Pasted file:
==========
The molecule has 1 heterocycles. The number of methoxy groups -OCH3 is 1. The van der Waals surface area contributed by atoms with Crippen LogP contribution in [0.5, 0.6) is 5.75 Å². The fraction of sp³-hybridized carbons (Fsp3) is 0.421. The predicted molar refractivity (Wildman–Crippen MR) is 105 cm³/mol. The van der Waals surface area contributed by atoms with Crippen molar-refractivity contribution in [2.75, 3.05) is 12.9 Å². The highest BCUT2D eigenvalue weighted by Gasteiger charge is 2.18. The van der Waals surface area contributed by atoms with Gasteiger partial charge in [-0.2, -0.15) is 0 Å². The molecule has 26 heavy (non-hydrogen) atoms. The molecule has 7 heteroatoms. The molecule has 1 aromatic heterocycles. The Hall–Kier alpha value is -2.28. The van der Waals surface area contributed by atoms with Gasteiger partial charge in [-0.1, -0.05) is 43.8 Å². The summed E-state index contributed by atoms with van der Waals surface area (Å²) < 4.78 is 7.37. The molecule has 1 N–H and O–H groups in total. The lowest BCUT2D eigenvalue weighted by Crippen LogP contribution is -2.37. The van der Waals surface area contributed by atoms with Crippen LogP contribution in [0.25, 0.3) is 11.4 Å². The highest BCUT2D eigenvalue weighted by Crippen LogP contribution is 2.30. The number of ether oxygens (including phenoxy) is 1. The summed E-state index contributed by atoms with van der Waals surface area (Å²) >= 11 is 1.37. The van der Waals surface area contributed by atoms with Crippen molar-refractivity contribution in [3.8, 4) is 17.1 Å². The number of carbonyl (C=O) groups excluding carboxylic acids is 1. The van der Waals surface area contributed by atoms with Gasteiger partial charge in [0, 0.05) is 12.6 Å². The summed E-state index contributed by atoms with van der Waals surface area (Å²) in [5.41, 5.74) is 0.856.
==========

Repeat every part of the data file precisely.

The molecule has 1 heterocycles. The number of methoxy groups -OCH3 is 1. The van der Waals surface area contributed by atoms with Crippen LogP contribution in [0.5, 0.6) is 5.75 Å². The fraction of sp³-hybridized carbons (Fsp3) is 0.421. The predicted molar refractivity (Wildman–Crippen MR) is 105 cm³/mol. The van der Waals surface area contributed by atoms with Crippen molar-refractivity contribution in [2.75, 3.05) is 12.9 Å². The highest BCUT2D eigenvalue weighted by Gasteiger charge is 2.18. The van der Waals surface area contributed by atoms with Gasteiger partial charge in [-0.2, -0.15) is 0 Å². The molecule has 26 heavy (non-hydrogen) atoms. The molecule has 7 heteroatoms. The molecule has 1 aromatic heterocycles. The Hall–Kier alpha value is -2.28. The van der Waals surface area contributed by atoms with Gasteiger partial charge in [-0.1, -0.05) is 43.8 Å². The summed E-state index contributed by atoms with van der Waals surface area (Å²) < 4.78 is 7.37. The molecule has 1 N–H and O–H groups in total. The lowest BCUT2D eigenvalue weighted by Crippen LogP contribution is -2.37. The van der Waals surface area contributed by atoms with Crippen LogP contribution in [0.25, 0.3) is 11.4 Å². The highest BCUT2D eigenvalue weighted by Crippen LogP contribution is 2.30. The number of ether oxygens (including phenoxy) is 1. The summed E-state index contributed by atoms with van der Waals surface area (Å²) >= 11 is 1.37. The van der Waals surface area contributed by atoms with Crippen molar-refractivity contribution in [3.8, 4) is 17.1 Å². The number of carbonyl (C=O) groups excluding carboxylic acids is 1. The van der Waals surface area contributed by atoms with Gasteiger partial charge in [0, 0.05) is 12.6 Å². The summed E-state index contributed by atoms with van der Waals surface area (Å²) in [5.41, 5.74) is 0.856.